Kaarish K. Maniar

Kaarish K. Maniar

Research Interest

Kaarish Maniar is a Ph.D. Student in Political Science at Columbia University, where he specializes in Political Theory. His interests include the history of political and economic thought, jurisprudence and legal history, ethical theory, and the history of democracy.

Mr. Maniar studies the early modern intellectual history of monopoly power—particularly how the concept of monopoly transformed and evolved with the emergence of modern markets and democratic thought. His current work examines criticisms of guilds, patents, joint-stock corporations, and other monopoly powers in seventeenth century England, especially in the thought of Sir Edward Coke and the Levellers. Mr. Maniar’s research seeks to recover distinctly moral-political and rights-based antimonopoly logics that might inform and reframe contemporary questions in antitrust law.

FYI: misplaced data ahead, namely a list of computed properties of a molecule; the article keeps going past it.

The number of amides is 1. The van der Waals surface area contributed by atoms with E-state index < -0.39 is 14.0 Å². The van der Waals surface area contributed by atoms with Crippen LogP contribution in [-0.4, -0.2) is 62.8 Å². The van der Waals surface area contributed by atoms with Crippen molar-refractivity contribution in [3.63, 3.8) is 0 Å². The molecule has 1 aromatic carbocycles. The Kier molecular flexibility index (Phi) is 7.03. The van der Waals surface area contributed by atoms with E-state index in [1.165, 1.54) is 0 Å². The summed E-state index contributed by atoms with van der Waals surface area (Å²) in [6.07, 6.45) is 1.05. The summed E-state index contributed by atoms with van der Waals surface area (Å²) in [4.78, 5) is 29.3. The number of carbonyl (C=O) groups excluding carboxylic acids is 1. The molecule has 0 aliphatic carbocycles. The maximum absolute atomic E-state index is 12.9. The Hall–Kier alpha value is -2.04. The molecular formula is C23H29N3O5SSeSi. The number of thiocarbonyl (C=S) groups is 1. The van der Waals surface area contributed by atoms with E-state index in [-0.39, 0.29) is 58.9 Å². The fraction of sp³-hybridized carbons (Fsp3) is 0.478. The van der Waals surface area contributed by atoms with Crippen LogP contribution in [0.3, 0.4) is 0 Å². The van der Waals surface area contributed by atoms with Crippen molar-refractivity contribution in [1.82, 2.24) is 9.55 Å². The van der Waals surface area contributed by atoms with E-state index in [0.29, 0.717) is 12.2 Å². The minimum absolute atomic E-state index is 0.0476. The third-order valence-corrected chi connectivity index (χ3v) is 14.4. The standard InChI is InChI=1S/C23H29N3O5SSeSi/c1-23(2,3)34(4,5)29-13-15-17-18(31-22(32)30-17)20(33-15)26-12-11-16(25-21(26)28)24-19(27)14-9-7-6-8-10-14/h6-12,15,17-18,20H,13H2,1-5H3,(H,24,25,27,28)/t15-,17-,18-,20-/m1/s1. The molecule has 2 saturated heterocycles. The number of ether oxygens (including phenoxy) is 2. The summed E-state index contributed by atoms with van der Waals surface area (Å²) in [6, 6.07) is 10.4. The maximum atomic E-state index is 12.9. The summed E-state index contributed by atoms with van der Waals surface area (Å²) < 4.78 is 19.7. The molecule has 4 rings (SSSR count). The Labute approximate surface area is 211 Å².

Prior to enrolling at Columbia, Mr. Maniar served as Paralegal Specialist at the U.S. Department of Justice’s Antitrust Division, where he analyzed software and digital platform merger filings under the Hart-Scott-Rodino Act and worked on the United States v. Google litigation. He completed an A.B. in Government at Georgetown University, where his undergraduate thesis, “Monopoly as Private Government,” was awarded honors with distinction and the department prize for best thesis in political theory.